When you start thinking about ALL of the equipment you need for your saltwater aquarium, it’s easy to overlook the little things – for instance, sponge filters. Everyone needs them around – and knows they’re necessary in the back of their mind – but the handy pieces of filter media can get overlooked. You may even feel sponge filters aren’t a big priority. And that’s where you’re missing a big opportunity to get your reef tank running efficiently. Don’t believe me? Well, that’s where these six handy reasons will come along and convince you otherwise!
Table of Contents: Why You Need Sponge Filters in Your Aquarium
Behold, the humble sponge filters! If you’ve never stopped to think about what they can do for your saltwater aquarium, just look at these links. They offer plenty of intriguing thoughts on the possibilities this little (or not so little – it depends on your tank size) piece of equipment can provide. If you want all of the reasons you should stock up, read through the entire list. Or you can pick and choose from the ideas that appeal the most. Either way, you’re going to want to install these filters, and your fish and invertebrates will thank you.
- What is a Sponge Filter?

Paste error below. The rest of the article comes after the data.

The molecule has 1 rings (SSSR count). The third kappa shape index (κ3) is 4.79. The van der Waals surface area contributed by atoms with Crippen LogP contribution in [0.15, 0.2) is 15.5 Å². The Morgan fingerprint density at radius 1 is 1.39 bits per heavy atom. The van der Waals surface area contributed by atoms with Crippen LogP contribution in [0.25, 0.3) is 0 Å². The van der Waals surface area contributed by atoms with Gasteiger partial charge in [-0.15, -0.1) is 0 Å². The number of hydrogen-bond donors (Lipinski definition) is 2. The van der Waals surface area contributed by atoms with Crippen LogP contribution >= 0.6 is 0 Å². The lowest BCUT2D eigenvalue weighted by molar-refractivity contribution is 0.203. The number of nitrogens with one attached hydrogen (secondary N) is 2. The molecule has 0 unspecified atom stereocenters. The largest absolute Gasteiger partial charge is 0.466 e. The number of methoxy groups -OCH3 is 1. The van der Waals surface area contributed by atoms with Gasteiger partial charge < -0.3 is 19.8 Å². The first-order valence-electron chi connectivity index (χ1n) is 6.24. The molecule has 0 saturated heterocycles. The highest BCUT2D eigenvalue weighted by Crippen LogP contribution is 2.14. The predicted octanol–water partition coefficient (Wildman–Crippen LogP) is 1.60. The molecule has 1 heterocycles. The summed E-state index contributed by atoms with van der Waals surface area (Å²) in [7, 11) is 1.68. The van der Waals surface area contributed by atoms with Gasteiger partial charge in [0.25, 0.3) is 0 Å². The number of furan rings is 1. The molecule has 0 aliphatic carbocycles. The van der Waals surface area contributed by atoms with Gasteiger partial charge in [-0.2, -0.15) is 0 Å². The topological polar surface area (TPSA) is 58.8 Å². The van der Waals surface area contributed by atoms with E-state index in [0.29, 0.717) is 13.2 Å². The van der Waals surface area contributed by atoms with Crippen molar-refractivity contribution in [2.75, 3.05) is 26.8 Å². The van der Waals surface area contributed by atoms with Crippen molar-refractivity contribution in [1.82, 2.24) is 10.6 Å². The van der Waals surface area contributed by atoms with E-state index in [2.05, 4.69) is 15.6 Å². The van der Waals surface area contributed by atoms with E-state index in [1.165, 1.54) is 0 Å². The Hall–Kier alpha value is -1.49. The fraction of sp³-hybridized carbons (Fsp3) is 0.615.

- 1. Expanding Your Biological Filter
- 2. Caring for Sick or Injured Fish
- 3. Preparing for New Purchases
- 4. Speeding Quarantine
- 5. Anticipating Emergencies
- 6. No New Tank Syndrome
- Working with Sponge Filters
- For More Information
Before we dive into all of the reasons you’ll want to have sponge filters in your aquarium sump (or elsewhere – and, don’t worry, we’ll tackle that, too), let’s start with the basics. A sponge filter is a mechanical AND biological filtration option that works with pumps, powerheads, and as part of other filter types. You start with (you’ll never guess) a sponge.
Depending on the size of the pores (holes), you can remove different waste as water passes through. Meanwhile, all of the extra surface area allows bacteria somewhere to colonize. And that means you start to develop biological filtration the longer the sponge sits in place. All of those pores, nooks, and crannies can add up to a thriving bacteria colony. And that means plenty of active filtration – all in one handy piece of equipment.
Sponge filters come in different sizes, shapes, and even pore dimensions. They work for plenty of reef tanks and sumps, making them an ideal choice for any hobbyist. And as we dive into those top six reasons, you’ll see why you want to keep two sponge filters running at all times.
Ready to get on with the list? Then let’s go!
So we’ve talked about the sponge filter and the additional surface area you get. As the sponge “matures,” bacteria find a home within the pores and along the surface of the synthetic material. All of those colonies of beneficial bacteria go to work as part of your tank’s biological filter. And you don’t even need to purchase an extra piece of equipment in the process! Those bacteria help control the ammonia and nitrate levels within the aquarium, reducing your need to fuss around with constant water testing.